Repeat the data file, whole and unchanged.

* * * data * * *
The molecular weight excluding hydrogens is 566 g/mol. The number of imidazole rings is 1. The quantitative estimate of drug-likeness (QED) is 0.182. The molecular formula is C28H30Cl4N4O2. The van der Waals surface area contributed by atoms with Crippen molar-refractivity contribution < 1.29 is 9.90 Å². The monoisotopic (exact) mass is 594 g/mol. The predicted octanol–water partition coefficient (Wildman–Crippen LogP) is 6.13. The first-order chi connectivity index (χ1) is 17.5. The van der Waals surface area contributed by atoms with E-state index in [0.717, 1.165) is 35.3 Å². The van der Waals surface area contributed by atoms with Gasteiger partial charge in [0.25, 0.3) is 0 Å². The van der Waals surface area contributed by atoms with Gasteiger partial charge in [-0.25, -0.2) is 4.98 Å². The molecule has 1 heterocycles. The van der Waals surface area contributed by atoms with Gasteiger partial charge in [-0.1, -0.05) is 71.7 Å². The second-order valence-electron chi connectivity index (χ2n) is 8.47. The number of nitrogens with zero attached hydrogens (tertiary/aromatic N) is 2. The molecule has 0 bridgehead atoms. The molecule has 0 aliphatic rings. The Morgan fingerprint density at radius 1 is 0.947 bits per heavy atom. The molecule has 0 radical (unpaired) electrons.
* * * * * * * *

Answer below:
The molecular weight excluding hydrogens is 566 g/mol. The number of imidazole rings is 1. The quantitative estimate of drug-likeness (QED) is 0.182. The molecular formula is C28H30Cl4N4O2. The van der Waals surface area contributed by atoms with Crippen molar-refractivity contribution < 1.29 is 9.90 Å². The monoisotopic (exact) mass is 594 g/mol. The predicted octanol–water partition coefficient (Wildman–Crippen LogP) is 6.13. The first-order chi connectivity index (χ1) is 17.5. The van der Waals surface area contributed by atoms with E-state index in [0.717, 1.165) is 35.3 Å². The van der Waals surface area contributed by atoms with Gasteiger partial charge in [0.25, 0.3) is 0 Å². The van der Waals surface area contributed by atoms with Gasteiger partial charge in [-0.25, -0.2) is 4.98 Å². The molecule has 1 heterocycles. The van der Waals surface area contributed by atoms with Gasteiger partial charge in [-0.1, -0.05) is 71.7 Å². The second-order valence-electron chi connectivity index (χ2n) is 8.47. The number of nitrogens with zero attached hydrogens (tertiary/aromatic N) is 2. The molecule has 0 bridgehead atoms. The molecule has 0 aliphatic rings. The Morgan fingerprint density at radius 1 is 0.947 bits per heavy atom. The molecule has 0 radical (unpaired) electrons.